The process, though, starts with me. She explains:
“It’s important to make sure [happiness] is about you, as a human being. And that's a responsibility organizations need to understand.
“It's a question of ‘What's in it for me?’ and then ‘What's in it for all?’ and that's why the rippling impact goes from me to we to the community and now society and planet. Until you answer those questions for yourself, it's really hard to navigate this world.”
Knowing yourself delivers happiness in the workplace
The metaphor Lim uses to describe her vision of self within companies based on purpose and value is that of constructing greenhouses.
Just as these shelters provide an essential environment for plants to grow and thrive, Lim’s business “greenhouses” allow individuals, teams and companies to understand why they do what they do and “who we are authentically.”
Answering “What’s in it for me?” and “What’s in it for all?” is at the heart of Lim’s “the wheel of wholeness.” The wheel of wholeness, or holistic self, consists of various essential states — emotional, physical, financial, spiritual or purpose-driven, even fun — and the more we know of ourselves and how we balance these states, the better our purposes and values align.
Realizing happiness even in challenging times
As the U.S. faces a pandemic-driven recession comparable to the Great Depression, we asked: Can happiness at work be developed? Can you create happiness no matter the job?
Lim says that alignment with purpose and values is crucial. Once alignment is realized, we’re better able to make adaptations and cope with change, especially for external situations beyond our control. Having families to feed and debts to pay doesn’t preclude happiness on the job; it requires a change in understanding how you realize happiness.
“It’s such a tough time right now, with people taking any job they can because they have to,” Lim explains. “But when job seekers see [their situation] holistically … understanding the why of all these things that are most important — values, sense of purpose — the part that [can be] controlled and owned is connected to what’s meaningful: making that money, knowing the greater goal, knowing it’s for a bigger reason.”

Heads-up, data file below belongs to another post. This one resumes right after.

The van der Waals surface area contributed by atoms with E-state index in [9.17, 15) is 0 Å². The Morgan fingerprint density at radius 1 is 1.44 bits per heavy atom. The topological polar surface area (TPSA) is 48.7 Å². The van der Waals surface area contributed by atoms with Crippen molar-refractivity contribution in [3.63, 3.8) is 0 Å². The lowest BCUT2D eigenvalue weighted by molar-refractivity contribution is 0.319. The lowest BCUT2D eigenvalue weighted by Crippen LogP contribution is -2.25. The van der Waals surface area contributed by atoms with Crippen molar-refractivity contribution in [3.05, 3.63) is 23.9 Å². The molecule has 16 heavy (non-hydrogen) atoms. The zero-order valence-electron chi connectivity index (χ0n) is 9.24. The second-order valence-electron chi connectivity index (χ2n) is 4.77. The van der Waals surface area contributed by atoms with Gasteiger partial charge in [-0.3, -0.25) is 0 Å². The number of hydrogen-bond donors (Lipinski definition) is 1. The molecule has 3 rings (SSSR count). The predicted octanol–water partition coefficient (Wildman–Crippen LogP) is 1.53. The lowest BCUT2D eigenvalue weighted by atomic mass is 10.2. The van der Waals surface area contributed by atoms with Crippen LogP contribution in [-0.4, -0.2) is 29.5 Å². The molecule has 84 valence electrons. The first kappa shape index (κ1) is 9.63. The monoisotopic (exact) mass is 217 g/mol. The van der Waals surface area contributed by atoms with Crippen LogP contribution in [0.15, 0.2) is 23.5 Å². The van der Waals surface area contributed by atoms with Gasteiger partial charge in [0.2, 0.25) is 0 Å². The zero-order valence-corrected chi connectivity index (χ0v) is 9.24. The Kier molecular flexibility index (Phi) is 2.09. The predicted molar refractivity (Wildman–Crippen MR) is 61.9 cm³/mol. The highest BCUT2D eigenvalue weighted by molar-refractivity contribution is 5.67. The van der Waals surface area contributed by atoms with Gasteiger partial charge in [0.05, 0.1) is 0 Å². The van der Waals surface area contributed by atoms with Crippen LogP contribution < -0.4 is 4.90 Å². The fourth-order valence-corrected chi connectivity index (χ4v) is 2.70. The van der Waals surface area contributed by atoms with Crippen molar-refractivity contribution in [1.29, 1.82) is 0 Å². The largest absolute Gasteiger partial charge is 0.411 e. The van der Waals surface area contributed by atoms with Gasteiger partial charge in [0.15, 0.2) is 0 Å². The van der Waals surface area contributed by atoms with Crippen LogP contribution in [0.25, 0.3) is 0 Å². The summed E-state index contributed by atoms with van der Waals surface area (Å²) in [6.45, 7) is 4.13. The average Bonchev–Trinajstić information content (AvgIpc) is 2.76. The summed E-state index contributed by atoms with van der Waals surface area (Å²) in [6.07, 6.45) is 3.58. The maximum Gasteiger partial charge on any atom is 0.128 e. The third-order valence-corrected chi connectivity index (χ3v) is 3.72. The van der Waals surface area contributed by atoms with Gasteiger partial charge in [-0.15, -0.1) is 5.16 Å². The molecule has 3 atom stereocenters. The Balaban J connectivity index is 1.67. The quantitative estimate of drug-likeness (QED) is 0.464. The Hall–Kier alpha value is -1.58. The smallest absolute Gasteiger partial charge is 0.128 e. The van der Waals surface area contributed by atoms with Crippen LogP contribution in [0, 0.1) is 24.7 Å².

Focusing on the wheel of wholeness moves happiness from in-the-moment to foundational, enabling us to realize happiness when circumstances are difficult.
Why business benefits by moving toward “we”
Though Lim’s wheel of wholeness starts with me, companies can’t neglect their role in workplace happiness.
While a recent Harvard Business Review Analytical Services report sponsored by Indeed found that almost all executives surveyed — 95% — believe they wield some control over workplace happiness, almost half put the responsibility on the employee.
But just as employees must do the hard work of self-inspection, companies must examine their practices to create happier workplaces. Science provides support; psychologist and researcher Dr. Sonja Lyubomirsky has found that happiness fosters workplace creativity and productivity, builds stronger employee bonds and even boosts employees’ immune systems.
And Dr. Jan-Emmanuel De Neve, Director of the Wellbeing Research Centre and editor of The World Happiness Report, who will be sharing information from the report’s chapter on work and well-being at an upcoming IndeedWorks event, also supports the importance of community and social ties, such as belonging, appreciation and inclusion, in workplace happiness.
Ultimately, Lim believes that happiness occurs when employees’ authentic selves align with companies’ values and purposes. Once that alignment is secure, Lim sees growing resilience. And that’s when, she says, we are ready to embrace anything that comes our way.